Japan braced for global market turmoil Friday as the yen briefly soared above 100 against the dollar and the Nikkei stock average tumbled over 8 percent as Britain voted in favor of leaving the European Union.

The yen briefly touched 99 to the dollar — the highest since November 2013 — before retreating to 103.08 as of 5 p.m. in Tokyo. The benchmark Nikkei 225 tumbled by 1,286 points, or 7.92 percent, to close the day’s trading on the Tokyo Stock Exchange at 14,952, the biggest dive in 16 years.

Finance Minister Taro Aso indicated that the ministry was ready to intervene in the markets if necessary.

“We are very concerned about the risks this will have on the world economy, finance, currency markets and other areas,” Aso told reporters. “In the foreign exchange market, we are seeing some very nervous moves, and so that these kinds of moves don’t continue, we are watching it with a sense of concern that is higher than before, and we will respond properly if needed.”

Separately, Bank of Japan Gov. Haruhiko Kuroda said the central bank will do its utmost to stabilize financial markets in cooperation with its overseas counterparts.

In a bid to protect currencies from fluctuating sharply, senior officials from the Group of Seven nations were on Friday preparing to hold a telephone conference.

Some economists said the rising yen and tumbling Nikkei average were expected, but warned it could remain a long-term trend, depending on how Britain’s exit from the EU will affect the global economy, for example by spreading protectionism or triggering a potential financial crisis in Europe.

The business community here expressed disappointment over the result amid concern it could damage firms whose European operations were centered in Britain.

“Markets were to sell risk assets” including stocks, so “I think this was a natural reaction,” said Takashi Hiroki, chief strategist at Monex Inc.

Hiroki said the Nikkei’s plunge occurred in part because investors had positioned themselves for a decision for Britain to remain in the EU.

But the result was the opposite, which whipsawed the market, he said.

How the decision will affect the Japanese economy is largely based on what will happen from now on, economists said.

Hiroki said it would have been better for Britain to stay in the EU in terms of economic rationality, but the British did not take that into account.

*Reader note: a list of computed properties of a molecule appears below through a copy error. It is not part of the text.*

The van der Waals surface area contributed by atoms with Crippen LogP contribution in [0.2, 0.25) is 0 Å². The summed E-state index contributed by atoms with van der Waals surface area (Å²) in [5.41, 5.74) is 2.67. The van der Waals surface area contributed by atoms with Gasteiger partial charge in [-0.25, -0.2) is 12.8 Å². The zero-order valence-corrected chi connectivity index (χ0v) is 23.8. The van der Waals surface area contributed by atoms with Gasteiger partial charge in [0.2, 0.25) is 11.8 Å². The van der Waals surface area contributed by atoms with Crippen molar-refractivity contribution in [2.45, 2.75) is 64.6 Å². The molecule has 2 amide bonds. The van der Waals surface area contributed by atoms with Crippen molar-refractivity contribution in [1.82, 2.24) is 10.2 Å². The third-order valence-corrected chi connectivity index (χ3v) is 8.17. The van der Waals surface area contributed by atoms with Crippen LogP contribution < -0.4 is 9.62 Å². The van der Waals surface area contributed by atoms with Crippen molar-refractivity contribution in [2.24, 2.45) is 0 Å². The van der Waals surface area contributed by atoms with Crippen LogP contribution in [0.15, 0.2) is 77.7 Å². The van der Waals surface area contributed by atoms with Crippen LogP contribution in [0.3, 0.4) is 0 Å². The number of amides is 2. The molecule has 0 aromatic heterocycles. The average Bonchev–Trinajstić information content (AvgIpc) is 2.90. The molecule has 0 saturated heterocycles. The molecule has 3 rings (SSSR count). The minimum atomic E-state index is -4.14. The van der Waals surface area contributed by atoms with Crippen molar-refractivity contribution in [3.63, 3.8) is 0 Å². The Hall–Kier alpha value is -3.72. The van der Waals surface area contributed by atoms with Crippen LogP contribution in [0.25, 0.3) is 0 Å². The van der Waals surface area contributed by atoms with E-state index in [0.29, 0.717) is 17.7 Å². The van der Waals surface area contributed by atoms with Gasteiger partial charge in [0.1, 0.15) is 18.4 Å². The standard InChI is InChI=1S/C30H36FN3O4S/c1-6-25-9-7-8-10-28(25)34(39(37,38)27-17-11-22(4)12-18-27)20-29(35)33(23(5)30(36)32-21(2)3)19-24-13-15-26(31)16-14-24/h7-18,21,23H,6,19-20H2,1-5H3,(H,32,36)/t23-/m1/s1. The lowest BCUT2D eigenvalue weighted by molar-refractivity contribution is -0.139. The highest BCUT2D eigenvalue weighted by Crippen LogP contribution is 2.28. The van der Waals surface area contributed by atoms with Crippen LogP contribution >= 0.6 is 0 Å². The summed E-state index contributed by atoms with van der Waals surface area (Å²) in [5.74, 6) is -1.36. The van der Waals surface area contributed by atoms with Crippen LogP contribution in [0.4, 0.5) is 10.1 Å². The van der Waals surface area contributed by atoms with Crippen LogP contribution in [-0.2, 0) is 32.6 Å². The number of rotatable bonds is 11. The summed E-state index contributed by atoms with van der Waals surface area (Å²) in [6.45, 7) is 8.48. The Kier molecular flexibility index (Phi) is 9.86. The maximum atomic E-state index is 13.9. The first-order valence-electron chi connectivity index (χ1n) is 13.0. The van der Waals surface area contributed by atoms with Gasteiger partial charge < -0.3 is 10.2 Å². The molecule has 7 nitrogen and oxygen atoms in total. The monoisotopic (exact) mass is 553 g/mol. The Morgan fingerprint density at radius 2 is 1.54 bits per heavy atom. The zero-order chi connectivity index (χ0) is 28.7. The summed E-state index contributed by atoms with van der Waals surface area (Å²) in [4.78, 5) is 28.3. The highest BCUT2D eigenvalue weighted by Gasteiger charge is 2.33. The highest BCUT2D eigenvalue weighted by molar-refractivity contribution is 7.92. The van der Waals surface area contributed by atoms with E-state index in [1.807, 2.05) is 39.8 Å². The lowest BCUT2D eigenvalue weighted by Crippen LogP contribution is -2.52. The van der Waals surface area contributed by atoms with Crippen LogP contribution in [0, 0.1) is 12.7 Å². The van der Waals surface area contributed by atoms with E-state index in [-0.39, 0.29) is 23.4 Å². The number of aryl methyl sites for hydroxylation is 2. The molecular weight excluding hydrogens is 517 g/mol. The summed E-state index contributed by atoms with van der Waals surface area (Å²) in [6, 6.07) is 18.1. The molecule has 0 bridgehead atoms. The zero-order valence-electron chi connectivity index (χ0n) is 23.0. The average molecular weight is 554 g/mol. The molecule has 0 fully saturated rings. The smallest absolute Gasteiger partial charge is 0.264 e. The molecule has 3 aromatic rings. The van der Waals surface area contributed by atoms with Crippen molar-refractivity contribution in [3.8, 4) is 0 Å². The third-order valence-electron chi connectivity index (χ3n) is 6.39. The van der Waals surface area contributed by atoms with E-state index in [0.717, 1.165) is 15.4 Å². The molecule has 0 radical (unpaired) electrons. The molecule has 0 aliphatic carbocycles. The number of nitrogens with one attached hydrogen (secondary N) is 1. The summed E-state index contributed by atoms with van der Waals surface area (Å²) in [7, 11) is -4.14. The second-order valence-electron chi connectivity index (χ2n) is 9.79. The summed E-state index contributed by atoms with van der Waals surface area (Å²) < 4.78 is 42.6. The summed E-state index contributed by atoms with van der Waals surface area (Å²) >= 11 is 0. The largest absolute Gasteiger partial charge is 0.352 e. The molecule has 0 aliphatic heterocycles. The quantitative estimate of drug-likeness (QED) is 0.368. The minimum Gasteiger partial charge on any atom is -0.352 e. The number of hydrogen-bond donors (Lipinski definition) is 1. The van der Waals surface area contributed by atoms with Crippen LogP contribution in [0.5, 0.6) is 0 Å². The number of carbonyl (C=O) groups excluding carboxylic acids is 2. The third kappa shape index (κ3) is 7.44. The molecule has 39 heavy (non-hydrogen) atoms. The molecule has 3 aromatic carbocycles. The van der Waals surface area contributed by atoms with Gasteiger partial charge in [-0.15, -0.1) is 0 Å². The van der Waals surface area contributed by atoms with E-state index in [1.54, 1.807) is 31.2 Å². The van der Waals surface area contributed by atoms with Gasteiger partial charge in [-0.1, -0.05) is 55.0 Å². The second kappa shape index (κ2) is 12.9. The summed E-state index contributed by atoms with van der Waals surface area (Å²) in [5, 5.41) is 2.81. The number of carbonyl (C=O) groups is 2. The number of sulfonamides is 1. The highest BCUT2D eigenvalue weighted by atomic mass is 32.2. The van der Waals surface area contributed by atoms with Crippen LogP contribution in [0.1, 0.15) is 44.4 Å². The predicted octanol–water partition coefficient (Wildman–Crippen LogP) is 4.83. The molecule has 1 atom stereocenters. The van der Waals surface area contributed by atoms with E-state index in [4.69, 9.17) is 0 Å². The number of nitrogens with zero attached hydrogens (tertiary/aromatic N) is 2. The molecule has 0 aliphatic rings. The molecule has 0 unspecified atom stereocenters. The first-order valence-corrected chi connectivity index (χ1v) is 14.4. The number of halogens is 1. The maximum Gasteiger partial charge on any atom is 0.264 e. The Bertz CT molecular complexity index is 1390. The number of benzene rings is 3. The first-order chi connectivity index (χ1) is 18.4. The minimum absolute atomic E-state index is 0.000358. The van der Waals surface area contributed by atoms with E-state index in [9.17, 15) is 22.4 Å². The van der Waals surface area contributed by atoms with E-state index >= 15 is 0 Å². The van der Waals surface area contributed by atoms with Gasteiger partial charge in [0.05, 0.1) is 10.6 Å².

“This might not just end with the U.K. It might spread to other countries,” he said.

That could lead to an increase in protectionism rather than globalism around the world, which would slow down global economic growth and eventually hurt Japanese companies’ overseas businesses, he said.

In addition, whether Japan can somehow stem the rising yen and the decline of its stock prices will be based on how policymakers here, especially the Bank of Japan, react to the situation, Hiroki added.

Shunsuke Kobayashi, an economist at Daiwa Institute of Research Holdings, said one thing to watch is whether high volatility in the markets leads to a credit crunch at European financial institutions that have already been struggling to cope with negative interest rates.

“I won’t say that it will be as big as the ‘Lehman shock.’ But there is a possibility of credit crunch,” said Kobayashi, referring to a critical stage in 2008 of the global financial crisis.

In that case, a strong yen will hurt profits at export-oriented firms, while falling stock prices dent people’s asset values and consumption, he said.

Kobayashi said it was critical that European countries work together to prevent this. If the yen continues to surge, joint intervention will remain an option, he said.

In the meantime, some major Japanese business associations said they were disappointed and also concerned about the impact of Britain’s referendum.

“As we were expecting that (the U.K.) would remain, the fact that ‘leave’ overtook ‘remain’ is disappointing,” said Sadayuki Sakakibara, chairman of the Japan Business Federation, better known as Keidanren.

According to Keidanren, Japan has invested over ¥10 trillion in the U.K., with more than 1,000 companies based there providing 140,000 jobs.

“I am worried that the result of the vote this time will affect those companies’ businesses and plans from now on,” he said.

Hitachi Ltd., which has a factory in Britain, said Friday that it will carefully evaluate how Britain’s exit from the bloc will affect the manufacturing giant’s operations there.

Auto giant Toyota Motor Corp. said Friday it will “analyze the impact on our business operations in the U.K., and how we can maintain competitiveness and secure sustainable growth together with the U.K. automotive industry and other stakeholders.”

Nissan Motor Co., which also runs a factory in Britain did not issue comment Friday, but its President Carlos Ghosn said in February that “remain” would be best for its business.

“Our preference as a business is, of course, that the U.K. stays within Europe — it makes the most sense for jobs, trade and costs,” he said at the time. “For us, a position of stability is more positive than a collection of unknowns.”

Information from Bloomberg, Kyodo added

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